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    There's one wild card there: some (many?) of the fracking companies aren't really in the oil & gas business. They're in the land-flipping business -- the business of pulling one over on major oil companies by selling them unprofitable wells at high prices. I figured this out after studying some of their annual reports.

    I expect the fracking companies to come out with announcements claiming that their wells are profitable at $50/bbl, and surely one of the majors would like to buy the wells now, claiming that the wells are only being offered for sale due to a temporary cash shortage... you know, typical slick salesman talk. It'll all be nonsense of course -- the wells will be unprofitable at $70/bbl -- but they'll CLAIM they're profitable much cheaper. Watch for it.

    Because of this dynamic, I'm not at all sure they'll withdraw their unprofitable production within 6 months. They would if they were in the oil & gas business. But when you're in the land-flipping business, you want to make the well "look good" for the buyer, regardless of current profitability. They may instead keep on producing, unprofitably, in an attempt to sell off the wells, until they run out of cash and go spectacularly bankrupt. This could take a year or two.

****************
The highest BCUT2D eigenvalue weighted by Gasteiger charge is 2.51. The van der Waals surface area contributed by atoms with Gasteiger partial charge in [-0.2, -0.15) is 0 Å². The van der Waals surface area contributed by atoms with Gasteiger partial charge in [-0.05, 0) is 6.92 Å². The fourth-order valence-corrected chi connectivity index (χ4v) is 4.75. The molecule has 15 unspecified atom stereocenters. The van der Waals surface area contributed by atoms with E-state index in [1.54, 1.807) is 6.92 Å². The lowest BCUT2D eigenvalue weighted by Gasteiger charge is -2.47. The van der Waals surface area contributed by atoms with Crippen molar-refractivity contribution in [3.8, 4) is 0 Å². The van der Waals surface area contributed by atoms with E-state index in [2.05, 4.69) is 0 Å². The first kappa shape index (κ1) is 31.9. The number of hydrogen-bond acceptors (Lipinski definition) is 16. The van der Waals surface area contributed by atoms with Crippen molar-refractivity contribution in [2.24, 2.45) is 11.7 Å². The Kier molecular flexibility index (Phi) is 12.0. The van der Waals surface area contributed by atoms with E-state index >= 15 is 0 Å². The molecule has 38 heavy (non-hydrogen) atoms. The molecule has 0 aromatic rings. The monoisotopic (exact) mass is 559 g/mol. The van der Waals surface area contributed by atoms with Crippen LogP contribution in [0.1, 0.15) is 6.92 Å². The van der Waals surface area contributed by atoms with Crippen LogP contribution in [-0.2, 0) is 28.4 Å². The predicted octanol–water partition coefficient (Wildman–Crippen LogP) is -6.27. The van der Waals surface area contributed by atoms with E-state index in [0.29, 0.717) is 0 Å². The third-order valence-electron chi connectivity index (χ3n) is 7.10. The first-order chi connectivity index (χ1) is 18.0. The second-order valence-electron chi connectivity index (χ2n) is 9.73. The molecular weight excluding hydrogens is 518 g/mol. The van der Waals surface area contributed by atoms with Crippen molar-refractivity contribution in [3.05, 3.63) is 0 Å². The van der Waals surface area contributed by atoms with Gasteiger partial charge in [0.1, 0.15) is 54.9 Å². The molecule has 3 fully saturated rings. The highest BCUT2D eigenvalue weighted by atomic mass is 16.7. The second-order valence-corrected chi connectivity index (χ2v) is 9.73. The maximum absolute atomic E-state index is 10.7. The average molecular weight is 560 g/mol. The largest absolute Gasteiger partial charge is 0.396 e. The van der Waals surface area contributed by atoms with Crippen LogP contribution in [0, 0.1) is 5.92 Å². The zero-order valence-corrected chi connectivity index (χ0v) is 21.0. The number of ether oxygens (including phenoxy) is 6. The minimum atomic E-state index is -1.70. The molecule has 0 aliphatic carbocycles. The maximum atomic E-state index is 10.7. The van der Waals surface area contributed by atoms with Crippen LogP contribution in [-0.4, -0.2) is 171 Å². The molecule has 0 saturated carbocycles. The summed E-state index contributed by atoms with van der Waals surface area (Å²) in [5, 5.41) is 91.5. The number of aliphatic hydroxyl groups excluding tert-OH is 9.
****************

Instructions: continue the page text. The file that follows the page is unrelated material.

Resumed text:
The Saudis can keep up high production for well over two years, they have huge cheap reserves.

    The payback on exploration is already appallingly low (there've been a bunch of articles about this) so that'll probably happen fairly soon regardless... though again, it's taking far too long for the major oil companies to figure this out, so they keep throwing investors' money down the rathole of exploration, despite getting no return on it.

    (*This* is actually why I sold off my oil stocks. A far-seeing oil company CEO would have, in 2008, ended all funding for exploration and spun out the profits from selling the oil in the old cheap fields as dividends -- put an oil company into wind-down mode, and it could be spectacularly profitable. Instead, because they are "oilmen" and can't conceive of a future without oil, they are burning stockholders' money on pointless exploration which finds nothing. This is the reason the oil companies are bad investments -- they're wasting their profits.)